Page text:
Thursday, 31 March 2011

The state of publishing and the choice for authors

I think publishing is much more complicated now than it once was because books can come in so many different formats. You'd think big publishers would be embracing the idea of eReaders and trying to get their books out to a wider audience. But it seems they're not, a lot of the ebooks from traditional publishers are priced way too high to compete with some self-published authors. And this is all because those big publishers want to protect their book sales.

I'm not going to go into this matter in details because Joe Konrath and Barry Eisler do it brilliantly in this blog post:

Ebooks and Self-Publishing: A Conversation Between Authors Barry Eisler and Joe Konrath

My view on print books vs. ebooks is weighted heavily on the print book side, but that is as a reader. I love the feel of those pages in my fingers, the weight of a book in my bag and being able to reread the blurb or look at the cover whenever I feel like it. You just don't get that with ebooks.

Everyone says ebooks are cheaper too but not from those big publishers, it's only indie authors that seem to know that pricing books cheaply gets sales. Joe Konrath's blog shows this brilliantly - he recently dropped the price of one of his books from $2.99 to 99 cents - makes for very interesting reading.

The choice to seek out an agent and publisher

The joy of getting an agent and selling your book must be second to none, they work with you to perfect your book, you get a snazzy cover and soon (okay not that soon) you have a book in print and online. Obviously publishing contracts differ so bear that in mind but you can just focus on the writing. Maybe working on that next book, or making sure your blog is up to date. You might need to go along to the odd signing or be interviewed but a big publisher would do the majority of the marketing for you.

You'd get an advance and when that's earned out you'd start earning royalties.

As I'm not published I can't go into the specifics but essentially this route allows you to focus on writing while your publisher and agent deal with the more businessey side of things. When you get paid royalties the publisher will take a cut and so will your agent.

Choosing to self-publish

With this method there might be some initial payout, you might need to have some cover art designed or you might need to pay for formatting. And if you are still going down the print route then you might have to pay for printing costs.

You are then responsible for all the marketing, pushing it to people, setting a price and sending out copies for review. You are essentially running your own business and you have to treat it that way. Also, from what I've read, it seems the way to make money through ebooks is to have a lot. So when someone enjoys one of your books they'll buy the next. But you need a following, you need to know how to market yourself and the things you write. You need time to dedicate to the business side as well as the writing side.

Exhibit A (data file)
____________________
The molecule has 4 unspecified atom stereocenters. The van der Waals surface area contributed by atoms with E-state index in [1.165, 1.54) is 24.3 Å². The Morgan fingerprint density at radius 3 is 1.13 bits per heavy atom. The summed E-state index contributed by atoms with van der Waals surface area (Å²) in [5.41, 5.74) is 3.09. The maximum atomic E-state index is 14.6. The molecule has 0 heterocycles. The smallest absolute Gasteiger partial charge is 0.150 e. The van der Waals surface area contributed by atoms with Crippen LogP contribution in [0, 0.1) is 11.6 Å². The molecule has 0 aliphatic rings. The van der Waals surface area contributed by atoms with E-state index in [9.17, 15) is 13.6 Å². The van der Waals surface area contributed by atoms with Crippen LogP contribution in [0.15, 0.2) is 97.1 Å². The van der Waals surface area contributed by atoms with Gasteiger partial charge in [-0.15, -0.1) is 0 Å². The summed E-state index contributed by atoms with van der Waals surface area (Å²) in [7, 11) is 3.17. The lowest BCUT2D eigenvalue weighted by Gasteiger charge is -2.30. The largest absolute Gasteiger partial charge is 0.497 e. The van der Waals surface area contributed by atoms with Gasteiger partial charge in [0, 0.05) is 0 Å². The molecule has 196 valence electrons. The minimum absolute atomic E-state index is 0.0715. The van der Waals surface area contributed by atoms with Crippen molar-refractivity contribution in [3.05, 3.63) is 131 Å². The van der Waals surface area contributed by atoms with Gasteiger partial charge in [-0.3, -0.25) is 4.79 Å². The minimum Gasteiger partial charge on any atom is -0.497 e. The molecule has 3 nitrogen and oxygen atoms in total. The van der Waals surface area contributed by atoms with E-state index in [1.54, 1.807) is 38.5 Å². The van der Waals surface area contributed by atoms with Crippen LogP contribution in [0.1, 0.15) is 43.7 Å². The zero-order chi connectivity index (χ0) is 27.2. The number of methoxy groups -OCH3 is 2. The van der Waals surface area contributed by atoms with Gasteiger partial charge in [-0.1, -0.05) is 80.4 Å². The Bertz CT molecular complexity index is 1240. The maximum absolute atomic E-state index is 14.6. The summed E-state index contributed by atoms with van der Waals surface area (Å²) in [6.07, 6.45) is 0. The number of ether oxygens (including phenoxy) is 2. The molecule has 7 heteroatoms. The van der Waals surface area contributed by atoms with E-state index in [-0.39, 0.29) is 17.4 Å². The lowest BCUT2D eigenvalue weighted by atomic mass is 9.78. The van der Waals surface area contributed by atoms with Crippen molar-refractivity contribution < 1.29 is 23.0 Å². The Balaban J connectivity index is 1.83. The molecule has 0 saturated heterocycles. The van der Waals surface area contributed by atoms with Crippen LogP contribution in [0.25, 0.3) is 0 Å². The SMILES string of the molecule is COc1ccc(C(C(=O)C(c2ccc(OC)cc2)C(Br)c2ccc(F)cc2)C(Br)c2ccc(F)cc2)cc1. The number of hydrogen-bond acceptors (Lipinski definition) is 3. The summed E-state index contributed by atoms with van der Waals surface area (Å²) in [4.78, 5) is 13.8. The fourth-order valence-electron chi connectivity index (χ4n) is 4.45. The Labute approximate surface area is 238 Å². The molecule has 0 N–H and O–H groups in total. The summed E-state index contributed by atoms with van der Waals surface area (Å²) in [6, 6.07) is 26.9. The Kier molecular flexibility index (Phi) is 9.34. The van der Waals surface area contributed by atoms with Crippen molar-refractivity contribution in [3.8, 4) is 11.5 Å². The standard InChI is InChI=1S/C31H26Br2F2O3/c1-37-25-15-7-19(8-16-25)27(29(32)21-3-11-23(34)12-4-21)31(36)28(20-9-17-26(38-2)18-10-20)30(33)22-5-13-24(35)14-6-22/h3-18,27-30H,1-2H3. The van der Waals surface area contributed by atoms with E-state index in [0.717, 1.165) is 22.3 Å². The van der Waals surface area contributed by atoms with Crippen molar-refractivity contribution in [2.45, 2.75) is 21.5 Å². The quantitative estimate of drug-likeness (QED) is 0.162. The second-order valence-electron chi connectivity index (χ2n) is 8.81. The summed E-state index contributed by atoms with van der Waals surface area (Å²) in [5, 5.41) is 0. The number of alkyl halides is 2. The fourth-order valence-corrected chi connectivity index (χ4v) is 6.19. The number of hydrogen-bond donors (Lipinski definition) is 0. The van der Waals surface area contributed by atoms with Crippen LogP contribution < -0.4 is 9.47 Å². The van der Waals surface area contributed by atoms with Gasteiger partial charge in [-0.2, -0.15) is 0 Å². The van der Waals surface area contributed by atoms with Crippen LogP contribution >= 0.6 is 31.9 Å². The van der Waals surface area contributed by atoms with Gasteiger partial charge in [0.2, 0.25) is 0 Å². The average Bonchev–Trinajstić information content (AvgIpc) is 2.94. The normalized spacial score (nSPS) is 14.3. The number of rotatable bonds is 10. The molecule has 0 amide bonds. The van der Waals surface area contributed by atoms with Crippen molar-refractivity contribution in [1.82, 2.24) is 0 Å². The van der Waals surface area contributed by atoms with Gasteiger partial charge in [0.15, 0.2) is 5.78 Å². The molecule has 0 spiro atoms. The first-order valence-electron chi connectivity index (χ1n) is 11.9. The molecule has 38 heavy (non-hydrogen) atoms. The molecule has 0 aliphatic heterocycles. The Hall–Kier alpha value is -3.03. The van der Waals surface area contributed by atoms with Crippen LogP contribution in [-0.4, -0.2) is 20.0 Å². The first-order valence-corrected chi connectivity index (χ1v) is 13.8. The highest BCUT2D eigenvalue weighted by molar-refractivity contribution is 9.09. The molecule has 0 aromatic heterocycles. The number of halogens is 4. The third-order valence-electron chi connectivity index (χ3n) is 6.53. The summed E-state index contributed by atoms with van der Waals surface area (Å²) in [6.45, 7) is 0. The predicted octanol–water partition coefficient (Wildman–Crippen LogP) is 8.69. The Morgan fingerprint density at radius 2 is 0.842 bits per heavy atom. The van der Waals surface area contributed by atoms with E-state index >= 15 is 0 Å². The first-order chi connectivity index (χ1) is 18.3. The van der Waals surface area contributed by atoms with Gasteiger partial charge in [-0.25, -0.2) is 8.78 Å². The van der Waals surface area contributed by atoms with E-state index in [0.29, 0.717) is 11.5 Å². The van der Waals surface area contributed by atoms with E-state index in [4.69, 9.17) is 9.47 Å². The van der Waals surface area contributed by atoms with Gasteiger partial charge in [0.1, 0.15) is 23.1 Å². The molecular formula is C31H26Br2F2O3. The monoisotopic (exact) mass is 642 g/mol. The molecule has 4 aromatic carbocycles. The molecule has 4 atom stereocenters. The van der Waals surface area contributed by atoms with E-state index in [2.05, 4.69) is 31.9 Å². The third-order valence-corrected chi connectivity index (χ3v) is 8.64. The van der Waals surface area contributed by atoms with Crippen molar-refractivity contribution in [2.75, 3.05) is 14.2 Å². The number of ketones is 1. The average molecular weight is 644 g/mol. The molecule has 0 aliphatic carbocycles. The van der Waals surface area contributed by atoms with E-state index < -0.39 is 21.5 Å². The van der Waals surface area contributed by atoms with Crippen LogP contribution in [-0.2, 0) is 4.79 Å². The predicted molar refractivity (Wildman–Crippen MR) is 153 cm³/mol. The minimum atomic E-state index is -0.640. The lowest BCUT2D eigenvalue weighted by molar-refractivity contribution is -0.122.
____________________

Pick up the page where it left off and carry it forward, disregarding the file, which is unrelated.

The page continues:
As difficult as it may be, you are going to get way more royalties than a traditional publishing deal. Not exact figures but ebook sales generally generate 70% royalties, through a publisher it's more like 25% (I'm sure commenters can shed more light on this). You also won't get the big advance.

How this makes me feel

I feel torn. I really want to be published, I want to see my books on shelves in book shops and I want that glory and joy of getting a publishing deal. It's like someone saying that you've done well and have really written a good book. Some people don't view being self-published as really being published because there haven't been the barriers of different people signing off your work and verifying if it's good enough. 

But the idea of taking my career into my own hands, monitoring sales, employing marketing techniques and earning money through something I am completely in charge of sounds amazing. I know there will always be pros and cons for both methods (as well as other methods like POD etc.) but I was interested to hear what you lot had to say.

Again, please bear in mind that all of the above contains very, very loose descriptions of publishing, I'm aware that every contract differs and that some authors have traditionally published books and yet still take on a lot of the marketing.

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